I’m at my therapist’s office, the same one as a year ago when I was working through losing my twin boys at 20 weeks.
Now I’m here for them and my son, who died at three weeks old in August.
She’s going through my assessment, a weekly checkup to see where I am emotionally.
I can hear myself say, “And angry. I feel furious, all the time. Mostly just angry.”
It’s added onto everything.
She pauses at the end and says, “I see this time around a lot of anger – much more than the profound sadness that seemed to encompass you before Christmas.”
I nod, feeling terrible that I can’t seem to find a less, well, angry feeling.
“I feel angry that I don’t have a 5-month-old, that I don’t have my 18-month-olds. I’m mad that everyone else gets their baby.
I’m mad about everything to do with this. I can’t be happy for anyone; I feel cheated out of the life that so many others take for granted.
And I hate that. I hate being this way, feeling like this. It’s overwhelming, and I do not want to be this person. I am trying so hard to pull out of this because it feels like a huge weight that I can’t carry.
It affects everything.”
I fully expect her to tell me that we need to work on the anger, which is only a symptom of other feelings.
That I should focus on being sad, or how it feels to see my friends bring home healthy babies.
Anger isn’t the problem, right?
Instead, what she says astounds me.
“You need to be angry. You need to stop trying to find a way around the anger, or eventually, you’re going to come to a point in life where it comes out in another moment, and you’ll have to deal with it then.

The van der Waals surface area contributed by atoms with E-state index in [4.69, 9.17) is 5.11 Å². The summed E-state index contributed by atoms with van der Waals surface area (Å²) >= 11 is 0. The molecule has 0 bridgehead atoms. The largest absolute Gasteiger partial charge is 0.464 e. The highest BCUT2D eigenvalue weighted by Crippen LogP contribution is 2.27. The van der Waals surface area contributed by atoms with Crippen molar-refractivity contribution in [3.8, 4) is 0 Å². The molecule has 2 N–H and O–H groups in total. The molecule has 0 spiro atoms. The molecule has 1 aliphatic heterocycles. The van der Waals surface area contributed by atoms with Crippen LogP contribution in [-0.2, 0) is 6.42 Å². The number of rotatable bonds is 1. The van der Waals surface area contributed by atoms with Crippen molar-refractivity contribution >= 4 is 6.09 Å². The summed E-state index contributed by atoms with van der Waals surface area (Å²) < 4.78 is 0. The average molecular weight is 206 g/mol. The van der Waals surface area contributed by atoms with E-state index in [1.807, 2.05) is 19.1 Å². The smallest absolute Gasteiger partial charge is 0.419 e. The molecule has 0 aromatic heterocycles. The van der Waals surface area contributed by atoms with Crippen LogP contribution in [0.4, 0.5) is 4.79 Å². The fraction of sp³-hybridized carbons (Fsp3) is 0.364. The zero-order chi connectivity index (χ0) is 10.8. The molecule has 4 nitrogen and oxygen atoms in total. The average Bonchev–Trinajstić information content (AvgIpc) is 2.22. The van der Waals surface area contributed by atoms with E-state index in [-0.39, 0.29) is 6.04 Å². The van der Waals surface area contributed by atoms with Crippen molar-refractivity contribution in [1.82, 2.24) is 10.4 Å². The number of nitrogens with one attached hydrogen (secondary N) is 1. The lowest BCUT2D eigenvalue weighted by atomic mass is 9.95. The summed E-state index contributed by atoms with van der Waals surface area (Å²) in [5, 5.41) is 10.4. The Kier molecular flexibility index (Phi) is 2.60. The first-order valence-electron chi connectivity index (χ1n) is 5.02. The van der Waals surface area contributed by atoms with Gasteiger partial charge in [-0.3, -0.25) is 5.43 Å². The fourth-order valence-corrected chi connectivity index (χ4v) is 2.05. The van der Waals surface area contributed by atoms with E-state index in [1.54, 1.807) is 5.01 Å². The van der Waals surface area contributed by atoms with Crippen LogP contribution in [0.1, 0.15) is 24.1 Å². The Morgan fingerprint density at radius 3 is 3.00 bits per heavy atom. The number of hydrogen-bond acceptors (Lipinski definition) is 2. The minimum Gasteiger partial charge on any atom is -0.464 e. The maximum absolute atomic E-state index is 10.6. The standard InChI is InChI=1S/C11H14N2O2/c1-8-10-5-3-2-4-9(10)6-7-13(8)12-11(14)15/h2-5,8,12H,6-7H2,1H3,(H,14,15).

If you can’t let yourself be angry and work on validating these feelings – you’ll get stuck on repeat here. We need to go through it, not over it.”
This makes me even madder for a minute.
I hate feeling like this.
Of course, it’s not normal; no one wants to be angry so much of the time when I think about my sons or life.
It’s exhausting and makes me feel like complete crap.
I want to move on, skip to the next grief phase.
Fine, let’s validate my right to be angry about the past two years and then move on.
But I know she’s not going to let me do this unless I flat out tell her that’s what I want.
Deep down, I don’t want that.
I want to heal from some of this; never fully.
I understand that.
But a little more than I am now, slowly working on becoming a person who isn’t dragging the ball of grief along with her the rest of her life.
If I refuse to be angry, genuinely angry, I won’t ever get to that point.
It’s terrifying and uncomfortable.
I want to be anyone else but that angry lady who resents everyone that takes home a baby while three of mine sit on a shelf.
I wish I had the mental power to click “like” on a pregnancy announcement.
I want to silence that inner voice that says, “Their baby has nothing to do with yours, so what’s the problem?” and yet it’s still there, asking why?
I didn’t go through my anger enough with the twins.
I short circuited it with a rushed, then failed, adoption and a pregnancy quickly after.
This time there’s no escape.
I have to face my anger to become the woman, mother, wife, friend, the human being I so long to be.
Through it. Not over it.
Diana Stone is the Editor-in-Chief and owner of Still Standing Magazine, as well as a loss mom to three boys, twins born in 2012 and another son in 2013. She also has two (living) daughters. Currently, Diana teachers first grade for a Reggio-Emilia inspired school and is pursuing a Master of Arts in Clinical Mental Health Counseling.
Her journey with writing online started after the birth of her first daughter in 2009. You can read Diana’s work on World Vision, The Huffington Post, The New York Times, Christianity Today, Babble, Liberating Working Moms, Simple Homeschool, Mom.me, She Reads Truth, Still Standing Magazine, Yahoo, Military Family, Attachment Parenting International, and her own site Diana Wrote.
She’s spoken at the Influence Conference, on several podcasts like Happy, Healthy You and The Morning (episode 51), and a live panel with HuffPo. She’s also traveled alongside World Vision USA to both Zimbabwe and Ecuador to learn about maternal and infant mortality rates in 2015 and to help launch their Chosen program in 2019.
Her passion is advocating for women’s physical and mental health rights during and after the loss of a child at any stage. Contact her at email@example.com